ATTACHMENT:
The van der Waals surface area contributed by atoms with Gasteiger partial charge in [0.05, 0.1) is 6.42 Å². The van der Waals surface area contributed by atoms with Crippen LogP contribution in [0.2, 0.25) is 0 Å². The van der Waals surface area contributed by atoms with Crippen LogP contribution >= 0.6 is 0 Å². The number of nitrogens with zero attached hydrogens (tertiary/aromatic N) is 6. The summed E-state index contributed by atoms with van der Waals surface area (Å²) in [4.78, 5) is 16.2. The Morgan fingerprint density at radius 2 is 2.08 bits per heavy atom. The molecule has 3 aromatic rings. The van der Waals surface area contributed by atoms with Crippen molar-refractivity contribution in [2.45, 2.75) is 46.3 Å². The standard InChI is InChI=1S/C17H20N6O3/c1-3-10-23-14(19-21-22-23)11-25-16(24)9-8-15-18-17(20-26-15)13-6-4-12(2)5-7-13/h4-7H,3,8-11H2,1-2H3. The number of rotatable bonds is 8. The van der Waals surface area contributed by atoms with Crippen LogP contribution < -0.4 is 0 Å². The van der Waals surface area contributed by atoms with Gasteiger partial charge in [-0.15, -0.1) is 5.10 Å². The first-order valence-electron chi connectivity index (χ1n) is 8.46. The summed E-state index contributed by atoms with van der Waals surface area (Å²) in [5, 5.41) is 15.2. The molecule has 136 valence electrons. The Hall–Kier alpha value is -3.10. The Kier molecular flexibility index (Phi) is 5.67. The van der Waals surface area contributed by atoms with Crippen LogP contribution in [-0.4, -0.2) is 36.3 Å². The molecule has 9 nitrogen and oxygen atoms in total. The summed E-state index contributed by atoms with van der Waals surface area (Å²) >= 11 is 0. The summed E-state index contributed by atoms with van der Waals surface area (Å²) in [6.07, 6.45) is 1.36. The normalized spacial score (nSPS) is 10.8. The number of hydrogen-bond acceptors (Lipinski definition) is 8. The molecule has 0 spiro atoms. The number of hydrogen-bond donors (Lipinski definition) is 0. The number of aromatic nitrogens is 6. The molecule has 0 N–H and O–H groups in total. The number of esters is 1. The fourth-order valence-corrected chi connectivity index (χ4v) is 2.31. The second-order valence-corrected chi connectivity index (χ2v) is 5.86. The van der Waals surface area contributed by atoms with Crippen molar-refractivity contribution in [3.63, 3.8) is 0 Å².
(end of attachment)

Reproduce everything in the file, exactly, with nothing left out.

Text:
The van der Waals surface area contributed by atoms with Gasteiger partial charge in [0.05, 0.1) is 6.42 Å². The van der Waals surface area contributed by atoms with Crippen LogP contribution in [0.2, 0.25) is 0 Å². The van der Waals surface area contributed by atoms with Crippen LogP contribution >= 0.6 is 0 Å². The number of nitrogens with zero attached hydrogens (tertiary/aromatic N) is 6. The summed E-state index contributed by atoms with van der Waals surface area (Å²) in [4.78, 5) is 16.2. The Morgan fingerprint density at radius 2 is 2.08 bits per heavy atom. The molecule has 3 aromatic rings. The van der Waals surface area contributed by atoms with Crippen molar-refractivity contribution in [2.45, 2.75) is 46.3 Å². The standard InChI is InChI=1S/C17H20N6O3/c1-3-10-23-14(19-21-22-23)11-25-16(24)9-8-15-18-17(20-26-15)13-6-4-12(2)5-7-13/h4-7H,3,8-11H2,1-2H3. The number of rotatable bonds is 8. The van der Waals surface area contributed by atoms with Crippen LogP contribution < -0.4 is 0 Å². The van der Waals surface area contributed by atoms with Gasteiger partial charge in [-0.15, -0.1) is 5.10 Å². The first-order valence-electron chi connectivity index (χ1n) is 8.46. The summed E-state index contributed by atoms with van der Waals surface area (Å²) in [5, 5.41) is 15.2. The molecule has 136 valence electrons. The Hall–Kier alpha value is -3.10. The Kier molecular flexibility index (Phi) is 5.67. The van der Waals surface area contributed by atoms with Crippen LogP contribution in [-0.4, -0.2) is 36.3 Å². The molecule has 9 nitrogen and oxygen atoms in total. The summed E-state index contributed by atoms with van der Waals surface area (Å²) >= 11 is 0. The summed E-state index contributed by atoms with van der Waals surface area (Å²) in [6.07, 6.45) is 1.36. The normalized spacial score (nSPS) is 10.8. The number of hydrogen-bond acceptors (Lipinski definition) is 8. The molecule has 0 spiro atoms. The number of hydrogen-bond donors (Lipinski definition) is 0. The number of aromatic nitrogens is 6. The molecule has 0 N–H and O–H groups in total. The number of esters is 1. The fourth-order valence-corrected chi connectivity index (χ4v) is 2.31. The second-order valence-corrected chi connectivity index (χ2v) is 5.86. The van der Waals surface area contributed by atoms with Crippen molar-refractivity contribution in [3.63, 3.8) is 0 Å².